Posts Tagged floats
After a harrowing experience with a hangover earlier in the day, I was once again on the move, this time heading from Koriyama to Atami to see my good friend Koalako. (again, not a real name – please see my cast of characters list) Fortunately for me, Atami was having their amazing summer festival during my visit. I have not been to enough summer festivals in Japan to give an objective opinion, but Atami’s has to rank near the top of the list.
Atami is a resort town built on the side of a mountain beside a beach. It is well known for its hot springs and amazing fireworks. I also know it from its festivals, steep streets, and the time I had to sing Celine Dion for free beer. Unlike the rest of Japan, I don’t think anyone owns a bicycle in Atami. If they do, they are either the a fitness freak or or they spend most of their time walking the bike up hills regretting their purchase.
Koalako was waiting for me at the train station. After a big hug (a friendly one – I am married!) we ditched my heavy backpack in a locker and started the long, steep, curving descent through the streets of Atami. Koalako had not used English for some time, so we started by alternating in my shoddy Japanese and her rusty English. Years of not using our second languages had created a bit of a language barrier, but we soon were talking like old friends again.
About half way down we saw a street vendor selling “Atami beer”, a local brew in time for the summer festival. Koalako walked over and got us each a bottle. Yes, drinking in public in Japan is perfectly legal. Even though it was okay, I couldn’t overcome my instinct to hide the bottle every time we saw other people. Fortunately beer is a reliable instinct killer (especially cold, delicious beer), so by the bottom of the hill I was feeling much more relaxed about public consumption. We came to the main street in Atami which was lined on both sides with throngs of people and street vendors. After walking for a bit, we stopped on the corner of the main street and a major side street. The police blocked off the side street which gave us a chance to get front and center for the festival.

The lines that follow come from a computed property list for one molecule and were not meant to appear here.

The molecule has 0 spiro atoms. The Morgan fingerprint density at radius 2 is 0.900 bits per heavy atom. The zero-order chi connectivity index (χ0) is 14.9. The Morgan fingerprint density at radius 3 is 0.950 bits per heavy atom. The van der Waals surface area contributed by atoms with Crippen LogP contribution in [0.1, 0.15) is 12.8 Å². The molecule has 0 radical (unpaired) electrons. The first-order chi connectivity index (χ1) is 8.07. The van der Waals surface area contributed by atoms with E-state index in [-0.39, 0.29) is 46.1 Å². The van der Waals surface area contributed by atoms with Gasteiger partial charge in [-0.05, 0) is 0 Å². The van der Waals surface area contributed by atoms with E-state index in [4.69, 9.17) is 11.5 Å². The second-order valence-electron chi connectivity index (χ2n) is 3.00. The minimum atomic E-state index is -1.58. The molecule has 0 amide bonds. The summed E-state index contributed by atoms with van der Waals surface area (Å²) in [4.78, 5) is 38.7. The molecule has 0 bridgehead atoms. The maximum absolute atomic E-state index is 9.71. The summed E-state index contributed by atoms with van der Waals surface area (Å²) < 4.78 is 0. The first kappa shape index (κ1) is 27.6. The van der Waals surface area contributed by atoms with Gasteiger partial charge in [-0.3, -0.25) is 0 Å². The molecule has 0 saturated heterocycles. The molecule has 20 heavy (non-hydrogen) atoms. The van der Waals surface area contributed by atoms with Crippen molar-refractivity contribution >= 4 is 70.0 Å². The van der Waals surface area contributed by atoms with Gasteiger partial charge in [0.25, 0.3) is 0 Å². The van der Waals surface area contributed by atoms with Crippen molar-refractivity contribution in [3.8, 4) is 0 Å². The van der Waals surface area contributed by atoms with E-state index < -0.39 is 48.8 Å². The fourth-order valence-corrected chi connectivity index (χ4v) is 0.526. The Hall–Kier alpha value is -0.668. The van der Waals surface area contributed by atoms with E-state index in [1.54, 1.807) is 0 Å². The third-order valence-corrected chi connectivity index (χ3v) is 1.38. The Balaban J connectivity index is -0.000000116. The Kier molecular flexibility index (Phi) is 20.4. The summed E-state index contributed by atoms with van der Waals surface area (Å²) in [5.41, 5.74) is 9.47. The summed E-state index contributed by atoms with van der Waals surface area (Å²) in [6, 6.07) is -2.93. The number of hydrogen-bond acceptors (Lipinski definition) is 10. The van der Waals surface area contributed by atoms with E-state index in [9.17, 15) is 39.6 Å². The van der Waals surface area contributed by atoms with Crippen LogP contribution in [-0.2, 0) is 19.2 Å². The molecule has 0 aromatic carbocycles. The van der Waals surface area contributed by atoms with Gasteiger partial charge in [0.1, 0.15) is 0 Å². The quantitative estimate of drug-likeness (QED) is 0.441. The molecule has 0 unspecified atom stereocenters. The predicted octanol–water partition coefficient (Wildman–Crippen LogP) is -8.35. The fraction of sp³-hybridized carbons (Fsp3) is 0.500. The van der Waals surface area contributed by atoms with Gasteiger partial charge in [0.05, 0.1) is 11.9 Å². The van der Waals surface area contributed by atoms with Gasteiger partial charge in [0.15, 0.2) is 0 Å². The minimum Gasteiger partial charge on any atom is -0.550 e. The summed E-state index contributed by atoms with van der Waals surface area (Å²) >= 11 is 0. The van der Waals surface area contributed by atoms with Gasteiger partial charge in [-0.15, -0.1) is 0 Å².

In Atami, all of the neighbourhoods and nearby towns all create floats to pull / drive down the main street. Most of the floats have two levels full of lights, drummers, and people in costumes making a lot of noise. In front there is a long rope so the float can be pulled through the streets. Most of the floats are motorized so the giant pull rope in front is for decoration. The floats are all competing against each other, so each one has unique designs, features and music. The effect is a loud, bright spectacle that you would not expect from a usually reserved society. One of the highlights for me was when two floats are passing in opposite directions, like in this video that I took.
The float from Koalako’s area of Atami was easily the best of the festival. In previous years I had helped pull this float through the street, but this time I was able to be a spectator and enjoy the show. In addition to being the biggest and loudest, the float was equipped to shoot a shower of sparks into the air, resembling a large wooden dragon. Well, a wooden dragon covered in people with drums anyway. As usual, Koalako’s father was involved the float. We walked over to say hi and I was greeted with a huge smile and a firm handshake – very friendly and very un-Japanese. He made sure that his friend following behind hooked me up with a can of beer. Koalako’s father has always been a fun and friendly guy and around him the beer rarely stopped.
After about 90 minutes of noise and standing in the heat, we decided to go to an izakaya so we could sit and chat. This involved a long, steep, hot, humid, terrible walk back up the side of the mountain. I am not sure who decided to build a city on the side of a mountain, but they HATED prairie people.
At the izakaya we ordered the coldest drinks on the menu – frozen draft beer. The beer itself wasn’t frozen, but the head on top was frozen slush. This was an impressive gimmick, but made the beer difficult to drink. In the past, hanging out with Koalako would involve way too much bar food, too much beer and inevitably karaoke. This time was very subdued. We had too much bar food, just enough beer and no time for karaoke. Karaoke with Koalako is great both because she is a classicly trained singer with a beautiful voice, and more importantly she doesn’t complain about how awful and off key I sound.
Summer in Japan is uncomfortably hot and humid. The only redeeming feature is summer festivals like the one in Atami. Make sure you dress cool, drink a cold one while walking through the streets, and always leave time for karaoke after.